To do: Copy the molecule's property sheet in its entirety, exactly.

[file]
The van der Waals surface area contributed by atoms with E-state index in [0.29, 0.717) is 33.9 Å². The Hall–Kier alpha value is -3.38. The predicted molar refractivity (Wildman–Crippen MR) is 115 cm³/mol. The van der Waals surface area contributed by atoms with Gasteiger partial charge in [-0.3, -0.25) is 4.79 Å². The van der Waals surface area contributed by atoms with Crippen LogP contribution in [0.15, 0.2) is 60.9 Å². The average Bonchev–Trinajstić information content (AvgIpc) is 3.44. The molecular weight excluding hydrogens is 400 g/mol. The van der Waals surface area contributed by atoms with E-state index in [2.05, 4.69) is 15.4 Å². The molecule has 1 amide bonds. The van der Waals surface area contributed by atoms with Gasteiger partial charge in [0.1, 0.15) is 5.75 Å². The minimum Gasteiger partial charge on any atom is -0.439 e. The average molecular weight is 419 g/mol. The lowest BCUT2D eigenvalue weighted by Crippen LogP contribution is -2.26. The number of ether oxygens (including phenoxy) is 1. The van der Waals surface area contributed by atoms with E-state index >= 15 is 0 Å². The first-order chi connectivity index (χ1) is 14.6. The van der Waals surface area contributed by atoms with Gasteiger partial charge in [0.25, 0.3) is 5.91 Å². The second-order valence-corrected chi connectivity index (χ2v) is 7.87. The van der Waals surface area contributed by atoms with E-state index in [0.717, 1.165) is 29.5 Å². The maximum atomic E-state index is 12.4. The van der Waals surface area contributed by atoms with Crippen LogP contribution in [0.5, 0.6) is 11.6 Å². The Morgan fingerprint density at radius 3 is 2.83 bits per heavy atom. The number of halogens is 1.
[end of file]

The van der Waals surface area contributed by atoms with E-state index in [0.29, 0.717) is 33.9 Å². The Hall–Kier alpha value is -3.38. The predicted molar refractivity (Wildman–Crippen MR) is 115 cm³/mol. The van der Waals surface area contributed by atoms with Gasteiger partial charge in [-0.3, -0.25) is 4.79 Å². The van der Waals surface area contributed by atoms with Crippen LogP contribution in [0.15, 0.2) is 60.9 Å². The average Bonchev–Trinajstić information content (AvgIpc) is 3.44. The molecular weight excluding hydrogens is 400 g/mol. The van der Waals surface area contributed by atoms with E-state index in [2.05, 4.69) is 15.4 Å². The molecule has 1 amide bonds. The van der Waals surface area contributed by atoms with Gasteiger partial charge in [0.1, 0.15) is 5.75 Å². The minimum Gasteiger partial charge on any atom is -0.439 e. The average molecular weight is 419 g/mol. The lowest BCUT2D eigenvalue weighted by Crippen LogP contribution is -2.26. The number of ether oxygens (including phenoxy) is 1. The van der Waals surface area contributed by atoms with E-state index >= 15 is 0 Å². The first-order chi connectivity index (χ1) is 14.6. The van der Waals surface area contributed by atoms with Gasteiger partial charge in [0.25, 0.3) is 5.91 Å². The second-order valence-corrected chi connectivity index (χ2v) is 7.87. The van der Waals surface area contributed by atoms with E-state index in [0.717, 1.165) is 29.5 Å². The maximum atomic E-state index is 12.4. The van der Waals surface area contributed by atoms with Crippen LogP contribution in [0.5, 0.6) is 11.6 Å². The Morgan fingerprint density at radius 3 is 2.83 bits per heavy atom. The number of halogens is 1.